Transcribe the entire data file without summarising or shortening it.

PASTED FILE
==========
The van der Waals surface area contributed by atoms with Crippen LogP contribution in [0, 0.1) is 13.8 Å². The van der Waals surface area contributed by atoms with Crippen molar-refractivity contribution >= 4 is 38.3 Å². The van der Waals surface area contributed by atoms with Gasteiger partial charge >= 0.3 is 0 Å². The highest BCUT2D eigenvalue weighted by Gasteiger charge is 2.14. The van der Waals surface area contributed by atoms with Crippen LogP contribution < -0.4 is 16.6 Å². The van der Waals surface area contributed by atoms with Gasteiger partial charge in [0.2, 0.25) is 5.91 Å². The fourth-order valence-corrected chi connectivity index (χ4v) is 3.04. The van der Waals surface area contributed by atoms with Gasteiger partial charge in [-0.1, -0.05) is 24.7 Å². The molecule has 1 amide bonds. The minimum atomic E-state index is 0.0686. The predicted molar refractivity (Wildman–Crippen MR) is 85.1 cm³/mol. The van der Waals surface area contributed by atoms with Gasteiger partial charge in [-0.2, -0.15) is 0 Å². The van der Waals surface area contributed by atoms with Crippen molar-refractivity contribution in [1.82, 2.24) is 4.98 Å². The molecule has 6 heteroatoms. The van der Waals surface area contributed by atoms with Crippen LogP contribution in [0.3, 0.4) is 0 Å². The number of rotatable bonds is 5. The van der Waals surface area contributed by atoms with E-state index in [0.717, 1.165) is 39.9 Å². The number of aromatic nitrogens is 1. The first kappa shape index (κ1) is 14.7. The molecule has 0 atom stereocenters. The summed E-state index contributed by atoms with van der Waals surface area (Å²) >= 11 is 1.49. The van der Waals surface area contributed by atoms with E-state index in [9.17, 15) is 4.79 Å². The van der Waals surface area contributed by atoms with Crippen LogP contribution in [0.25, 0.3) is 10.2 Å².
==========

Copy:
The van der Waals surface area contributed by atoms with Crippen LogP contribution in [0, 0.1) is 13.8 Å². The van der Waals surface area contributed by atoms with Crippen molar-refractivity contribution >= 4 is 38.3 Å². The van der Waals surface area contributed by atoms with Gasteiger partial charge >= 0.3 is 0 Å². The highest BCUT2D eigenvalue weighted by Gasteiger charge is 2.14. The van der Waals surface area contributed by atoms with Crippen LogP contribution < -0.4 is 16.6 Å². The van der Waals surface area contributed by atoms with Gasteiger partial charge in [0.2, 0.25) is 5.91 Å². The fourth-order valence-corrected chi connectivity index (χ4v) is 3.04. The van der Waals surface area contributed by atoms with Gasteiger partial charge in [-0.1, -0.05) is 24.7 Å². The molecule has 1 amide bonds. The minimum atomic E-state index is 0.0686. The predicted molar refractivity (Wildman–Crippen MR) is 85.1 cm³/mol. The van der Waals surface area contributed by atoms with Gasteiger partial charge in [-0.2, -0.15) is 0 Å². The van der Waals surface area contributed by atoms with Crippen molar-refractivity contribution in [1.82, 2.24) is 4.98 Å². The molecule has 6 heteroatoms. The van der Waals surface area contributed by atoms with Crippen LogP contribution in [0.3, 0.4) is 0 Å². The number of rotatable bonds is 5. The van der Waals surface area contributed by atoms with E-state index in [0.717, 1.165) is 39.9 Å². The number of aromatic nitrogens is 1. The first kappa shape index (κ1) is 14.7. The molecule has 0 atom stereocenters. The summed E-state index contributed by atoms with van der Waals surface area (Å²) >= 11 is 1.49. The van der Waals surface area contributed by atoms with E-state index in [9.17, 15) is 4.79 Å². The van der Waals surface area contributed by atoms with Crippen LogP contribution in [0.25, 0.3) is 10.2 Å².